76ers

Is Justin Anderson a keeper? Brett Brown letting him shoot enough to find out

Is Justin Anderson a keeper? Brett Brown letting him shoot enough to find out

Brett Brown has had Justin Anderson for all of six games, so he's not yet rushing to judgment about whether or not the 23-year-old swingman is a keeper.

But he's liked what he's seen so far.

"The more time that we spend with him, I'll be a better judge of how quickly he picks things up, a better judge of what you think peoples' ceilings might be," Brown said after Anderson's 19-point game against the Bucks Monday.

"It's been such a quick snapshot that it's unfair really to project out. I think that, from my gut feel, when you talk with him and ask him different questions, there's a good vibe that comes out of that conversation and you feel like there possibly is a keeper because he ticks so many skill packages."

Anderson has had 19 points in two of his last three games, shooting 8 for 12 against the Knicks and 9 for 16 against the Bucks. In the Milwaukee game, he went 0 for 6 from three and 9 for 10 from two, also contributing six rebounds and three assists.

Anderson, acquired on trade deadline day from the Mavericks for Nerlens Noel, has also brought the Sixers a sorely needed infusion of energy during this down period. He's already proven to be the best dunker on the team and the second-most active defender to Robert Covington.

As with most swingmen, Anderson's ceiling will be determined by how well he shoots from long range. In 112 NBA games, he's taken 224 threes and made just 28.1 percent of them, an ugly figure.

If the Sixers can ever get Joel Embiid and Ben Simmons on the court at the same time, they're going to need to surround them with 3-and-D players like Covington. If Anderson can become another complementary piece, he could have a role on their second unit.

"Does he fit how we want to play? Can he play fast? Can he make a shot? Does he have a toughness?" Brown asked rhetorically. "Defense, pace and space. From time to time he shows, yes he can, in all three of those categories.

"When you look at his age, his body and physical gifts, I get excited to coach him."

If it was 1985, you could look at a player like Anderson and say, "Drive to the basket, finish in traffic, play some D and you'll have done your job." But in today's NBA, if you're a 2 or a 3 and you can't shoot from distance, you're just not that valuable.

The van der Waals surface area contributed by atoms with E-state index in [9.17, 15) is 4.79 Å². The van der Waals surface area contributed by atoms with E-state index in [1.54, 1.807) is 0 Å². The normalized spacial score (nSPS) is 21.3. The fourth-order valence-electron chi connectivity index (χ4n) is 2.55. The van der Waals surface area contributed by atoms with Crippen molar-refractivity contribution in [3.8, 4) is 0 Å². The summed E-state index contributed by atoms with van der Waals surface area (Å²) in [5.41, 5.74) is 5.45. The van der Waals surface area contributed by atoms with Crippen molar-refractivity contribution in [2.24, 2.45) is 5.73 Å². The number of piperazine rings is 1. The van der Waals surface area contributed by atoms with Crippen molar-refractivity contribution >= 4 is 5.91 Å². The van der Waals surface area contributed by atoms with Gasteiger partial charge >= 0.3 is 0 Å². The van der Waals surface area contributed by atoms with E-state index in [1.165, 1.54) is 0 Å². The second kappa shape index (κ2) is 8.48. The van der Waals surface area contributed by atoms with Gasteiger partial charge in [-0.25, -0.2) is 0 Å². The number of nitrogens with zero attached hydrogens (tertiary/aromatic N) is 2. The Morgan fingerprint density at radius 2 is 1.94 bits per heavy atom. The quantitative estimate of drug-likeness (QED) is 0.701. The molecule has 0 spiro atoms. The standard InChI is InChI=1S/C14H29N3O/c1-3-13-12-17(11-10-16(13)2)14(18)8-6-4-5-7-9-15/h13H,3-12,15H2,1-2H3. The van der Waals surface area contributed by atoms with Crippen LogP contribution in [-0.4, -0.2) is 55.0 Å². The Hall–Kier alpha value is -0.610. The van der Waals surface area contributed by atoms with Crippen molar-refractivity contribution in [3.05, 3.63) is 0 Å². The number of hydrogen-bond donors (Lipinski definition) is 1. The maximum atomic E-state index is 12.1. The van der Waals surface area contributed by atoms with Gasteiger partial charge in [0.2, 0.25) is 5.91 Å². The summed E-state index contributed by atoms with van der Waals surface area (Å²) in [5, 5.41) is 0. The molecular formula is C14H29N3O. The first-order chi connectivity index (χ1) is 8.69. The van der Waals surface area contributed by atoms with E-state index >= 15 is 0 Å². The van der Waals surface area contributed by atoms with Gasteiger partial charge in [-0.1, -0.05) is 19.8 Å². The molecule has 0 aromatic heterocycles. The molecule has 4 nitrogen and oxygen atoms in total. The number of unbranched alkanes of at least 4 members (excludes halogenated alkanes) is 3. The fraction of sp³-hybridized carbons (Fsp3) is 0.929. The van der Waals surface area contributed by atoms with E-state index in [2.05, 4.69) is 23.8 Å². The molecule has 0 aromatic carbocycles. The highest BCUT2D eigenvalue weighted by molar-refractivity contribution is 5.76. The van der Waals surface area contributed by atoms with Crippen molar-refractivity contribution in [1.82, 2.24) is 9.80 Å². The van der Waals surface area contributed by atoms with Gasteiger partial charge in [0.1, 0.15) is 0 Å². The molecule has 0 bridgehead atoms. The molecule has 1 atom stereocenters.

With much more opportunity for playing time as a Sixer, Anderson will have the chance to keep shooting threes in game situations. You can take as many wide-open treys as you want in practice, but those are no match for live game reps.

"Luckily, I now have a coach who's super cool, who comes down to the end of the bench and he says, 'Because this team is so long, space out even further. Shoot with confidence, be cocky with your shot,'" Anderson said, referring to the Bucks' length. 

"As a player, when you hear that, it just gives you that thing in your mind that you let all doubt go, it doesn't matter what you're shooting, you take the best three available.

"One of the first things that [Brown] told me when I got traded is that he thinks that I can improve my three-point shooting. He likes the way I shoot the ball, thinks I have a nice stroke. He said I'm gonna take a lot of threes and there may be a lot of misses, but we're going to keep taking them.

"For him to tell not just me that but the whole team, it shows his trust in our ability to shoot the basketball and we've just got to keep letting it go."

The Sixers lack a go-to scorer and rely on constant ball movement, so Anderson will have many more opportunities to let 'em go this season.

How much progress he's able to make in that department will determine whether he becomes a valuable piece in the Covington mold or just another player who came through town during the process.

Sixers at Cavaliers: 3 storylines to watch and how to stream the game

Sixers at Cavaliers: 3 storylines to watch and how to stream the game

The Sixers (7-5) will look to get back into the win column in Cleveland when they take on the Cavaliers (4-7) this afternoon.

Here are the essentials for today’s game:

When: 3 p.m. ET with Sixers Pregame Live at 2:30 p.m.
Where: Rocket Mortgage FieldHouse
Broadcast: NBC Sports Philadelphia+ 
Live stream: NBCSportsPhiladelphia.com and the NBC Sports MyTeams app

And here are three storylines to watch:

Time to get right

There’s no such thing as a good loss, but man, the Sixers’ losses have been particularly brutal. On Friday night, they held a nine-point lead with 7:20 to go but gave up a 12-2 run and eventually lost in overtime to the Thunder.

The Sixers have glaring issues — especially in their starting five — but Brett Brown feels like he knows what they are.

“If you're sick and you don't know why, that's a problem,” Brown said. “We are in a tough spot right now, but it's a long year. I think that it doesn't take much for me to understand where we have to get better. And it's really that simple. If you're scratching your head, sort of confused, then I think we got some problems and that's not what I'm doing. I think the guys understand the areas that matter most that can best impact changing the way things are going and get back on the winning side.”

We'll see.

Taking care of business

This Cavs team isn’t as bad as perhaps we all thought coming into this season. They start two extremely young guards in Collin Sexton and Darius Garland, but they’re still flanked by veteran bigs Kevin Love and Tristan Thompson.